After a relatively long wait for fruit during the course of this year, we have been happily enjoying the shade of our very own apple tree in our community garden by the lake. We began searching for a garden at the beginning of the year, with hopes of starting work in the Spring and having it set for the hot Summer days. We did try in all honesty! It’s hard work however, and requires lots of discipline that two adults with two kids have a hard time getting the hang of. Once a week’s work was not enough this year given the fast growing pace of all kinds of trees, shrubs, and grass in a small 300-square-meter (3,200 square feet) plot of land…especially given that when we took over it, it had been neglected for quite some time.
Nonetheless it has given us amazing, technology-free quality family time, and has definitely worked wonders with our physical & mental health. Having a garden of one’s own has many, many benefits: ornamental plants are often grown for their flowers, foliage, or overall appearance; useful plants, such as root vegetables, leaf vegetables, fruits, and herbs, are grown for consumption; and most importantly (for me) gardening is considered to be a relaxing, therapeutic activity. There’s something so wonderful about spending the morning tending to your garden and coming home reaping the rewards.
In Germany, community gardens are very popular. Basically, a community garden is a single piece of land gardened collectively by a group of people, most often in individually fenced plots while producing fruit, vegetables, and/or plants that are grown for attractive appearance. Because of their free time, retired folk are the vast majority of the owners who spend their mornings tending to their beautiful plants. The younger crowd is usually too busy with family life & work to deal with a garden, but a few of us do exist! And even though our small garden with its cozy bungalow is incomparable to the magnificent works of art our neighbors tend to, we strive to enjoy it every week as our little getaway and teach our girls a little more of the beautiful world out there, screen & technology free.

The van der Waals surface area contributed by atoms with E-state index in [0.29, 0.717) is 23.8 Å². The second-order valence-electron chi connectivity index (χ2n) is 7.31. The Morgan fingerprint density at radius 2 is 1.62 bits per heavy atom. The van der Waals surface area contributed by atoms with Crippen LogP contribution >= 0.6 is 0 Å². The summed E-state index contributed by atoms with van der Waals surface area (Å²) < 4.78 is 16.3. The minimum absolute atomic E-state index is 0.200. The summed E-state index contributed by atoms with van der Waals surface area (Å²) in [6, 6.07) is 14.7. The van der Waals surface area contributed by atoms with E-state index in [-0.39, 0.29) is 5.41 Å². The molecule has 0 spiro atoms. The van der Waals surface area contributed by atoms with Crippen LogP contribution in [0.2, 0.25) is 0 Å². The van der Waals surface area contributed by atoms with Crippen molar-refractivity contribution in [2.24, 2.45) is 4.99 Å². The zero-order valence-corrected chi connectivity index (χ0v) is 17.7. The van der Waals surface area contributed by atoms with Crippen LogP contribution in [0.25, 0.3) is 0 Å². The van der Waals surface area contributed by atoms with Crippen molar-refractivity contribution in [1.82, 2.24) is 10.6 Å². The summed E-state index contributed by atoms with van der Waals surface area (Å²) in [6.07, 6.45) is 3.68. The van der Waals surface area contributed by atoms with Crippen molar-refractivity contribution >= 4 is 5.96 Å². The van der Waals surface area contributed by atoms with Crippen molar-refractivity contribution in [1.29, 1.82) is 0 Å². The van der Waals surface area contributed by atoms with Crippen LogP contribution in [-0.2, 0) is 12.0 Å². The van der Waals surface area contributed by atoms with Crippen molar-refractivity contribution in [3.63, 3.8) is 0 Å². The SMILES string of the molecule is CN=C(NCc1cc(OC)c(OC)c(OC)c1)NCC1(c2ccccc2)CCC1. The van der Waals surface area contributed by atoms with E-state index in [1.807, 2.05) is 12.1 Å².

With our garden contract came a list with scientific names of the different species of plants growing on our plot of land. After some research, I learned a bit more about the different plants and made sure to take note of them as they flourished in the Spring. Im-po-ssi-ble! Each week we found new plants, new flowers, and we were never able to keep track. At least I know for next year what to expect, and hope to be much more prepared. The so-called Garden-Season is from March until November, which means we have plants, fruit & vegetables growing non-stop most of the year, according to the changing seasons. We are greeted in the Spring with lovely colorful tulips that sprout out randomly across the lawn, and I can imagine the pumpkins & squashes bid us farewell in the Fall. Our two most prized possessions, nevertheless, are our small-but-hardy apple tree and our delicate-but-frisky kiwi vine, and along with the many-colored roses, the wild strawberries & raspberries, potatoes, tomatoes, & black currants…it really makes us happy!
It was therefore with great joy that we arrived at our garden this week with my littlest helper to find our apple tree full of beautiful apples and the floor dressed in red with fallen ripe apples, ready to make their way to our kitchen. In Spring, we enjoyed the tree’s beautiful blossoms: lovely white & pink flowers perfect for head crowns reminiscent of the popular Snapchat filter we all know & love. The fruit matures in late summer or autumn, which means this first batch is only the beginning of a our great, big apple adventure. The best part was getting to see my daughter happily harvesting her big basket of apples, picking out the pretty red ones and disgustingly discarding the ones our little animal friends got to first!
Although there’s no way for me to know what kind of apple we’re talking about, I’m sure someone out there could tell me – not to mention my all-knowing elder plot neighbors: old, kind Renate who cherishes her plants & shrubs and silent Herr Müller, who keeps to himself and has the most impeccable garden (borderline military style) you will ever see. According to my online sources, there are certain species of apple native to Germany – Alkmene, Clivia, Geheimrat Dr. Oldenburg, Gloster, Pinova – and it’s no wonder they remain the most popular fruit in the country. The mostly grown apple varieties here are the Elstar, Jonagold, Janagored, and Braebum, and there are cider apples, too…far too sour or bitter for fresh eating, but are used for making cider. God knows which kind we have, but I have a whole list of goodies ready to be prepared! As one of the world’s healthiest foods, we won’t complain about bringing baskets full of them every week for the course of the season…plus there’s enough recipes out there to make us rejoice! An apple a day keeps the doctor away!